Discretion to Return the Child. The Eleventh Circuit cited authority from cases in the First, Second, and Fourth Circuits that give courts the discretion to order a “settled” child returned.[5] The court cautioned against the exercise of broad discretion to return a settled child where such an exercise would render Article 12’s defense a “dead letter”[6] or plunge the court into issues related to determining custody. Nevertheless, the circuit court found that Article 18 of the 1980 Convention grants courts the discretion to order a child returned despite the fact that an Article 12 defense to return has been established.

Repeated Abductions and Factors Weighing in Favor of Exercise of Article 18 Discretion. The court found the instant case unique because this was the second time within five years that the mother had abducted the children from Panama to the United States. The Eleventh Circuit found that the district court had given insufficient weight to “the audacity . . . of a second removal.”[7] Also, since the Panamanian court was still presiding over the child custody case, this case raised the question of comity between nations and judicial authorities. Lastly, holding child custody proceedings in Florida would disadvantage the father because he would be unable to attend those proceedings[8]—a forum-shopping victory for the mother that would be contrary to the underlying principles of the 1980 Convention.

[1]. Fernandez v. Bailey, No. 1:10CV00084 SNLJ, 2010 U.S. Dist. LEXIS 90368 (E.D. Mo. Sep. 1, 2010).
[2]. “Furthermore, the Court believes that the children’s interest in settlement in this case outweighs the other interests that would be served by returning the children to Panama. The Court is deeply disturbed by Respondent’s actions. This is the second time Respondent has removed the children from Panama without Petitioner’s consent. Because Petitioner had been unable to secure a visa to attend the 2010 Hague Convention hearing because of his prior conviction, Respondent likely knew that Petitioner could not travel to the United States to search for the children or participate in person if future custody proceedings were initiated here. As Petitioner correctly pointed out, preventing this type of forum-shopping by parents was a major motivation for the enactment of the Hague Convention.” Fernandez ex rel. C.R.F.B. v. Bailey, No. 8:16-cv-2444-T-33TGW, 2016 U.S. Dist. LEXIS 128732 (M.D. Fla. Sep. 21, 2016).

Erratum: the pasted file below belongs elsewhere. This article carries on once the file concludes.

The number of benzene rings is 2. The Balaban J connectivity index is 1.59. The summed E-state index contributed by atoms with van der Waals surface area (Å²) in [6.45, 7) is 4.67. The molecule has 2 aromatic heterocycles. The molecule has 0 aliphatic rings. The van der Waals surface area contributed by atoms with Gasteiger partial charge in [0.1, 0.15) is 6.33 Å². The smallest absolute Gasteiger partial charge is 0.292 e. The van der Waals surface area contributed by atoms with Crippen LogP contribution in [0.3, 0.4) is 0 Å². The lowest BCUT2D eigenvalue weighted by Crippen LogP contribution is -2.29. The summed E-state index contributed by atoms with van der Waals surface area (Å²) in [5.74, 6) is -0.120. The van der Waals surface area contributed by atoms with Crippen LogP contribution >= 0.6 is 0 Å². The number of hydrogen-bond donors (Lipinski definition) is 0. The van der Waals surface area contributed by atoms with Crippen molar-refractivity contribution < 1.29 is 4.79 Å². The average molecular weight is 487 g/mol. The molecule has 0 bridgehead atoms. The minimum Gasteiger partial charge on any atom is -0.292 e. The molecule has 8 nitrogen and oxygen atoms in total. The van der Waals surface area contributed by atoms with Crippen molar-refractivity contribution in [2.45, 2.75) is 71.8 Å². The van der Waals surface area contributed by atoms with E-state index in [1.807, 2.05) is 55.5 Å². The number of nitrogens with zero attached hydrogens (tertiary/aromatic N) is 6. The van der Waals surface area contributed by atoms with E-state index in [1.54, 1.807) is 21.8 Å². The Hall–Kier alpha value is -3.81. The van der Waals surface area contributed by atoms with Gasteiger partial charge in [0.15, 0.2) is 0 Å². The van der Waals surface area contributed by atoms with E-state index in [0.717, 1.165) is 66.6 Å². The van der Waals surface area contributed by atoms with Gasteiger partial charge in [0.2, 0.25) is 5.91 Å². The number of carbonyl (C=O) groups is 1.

[3]. Fernandez v. Bailey, 909 F.3d 353, 361 (11th Cir. 2018).
[4]. Id.
[5]. Yaman v. Yaman, 730 F.3d 1, 18 (1st Cir. 2013); Blondin v. Dubois, 238 F.3d 153, 164 (2d Cir. 2001); Alcala v. Hernandez, 826 F.3d 161, 175 (4th Cir. 2016).
[6]. Fernandez, 909 F.3d at 361 (quoting Gomez v. Fuenmayor, 812 F.3d 1005, 1011 (11th Cir. 2016)).
[7]. Id. at 364.
[8]. The father is not permitted to enter the United States due to a prior juvenile conviction for felony burglary.

This document is part of The 1980 Hague Convention on International Child Abduction: A Resource for Judges, a Special Topic Webpage.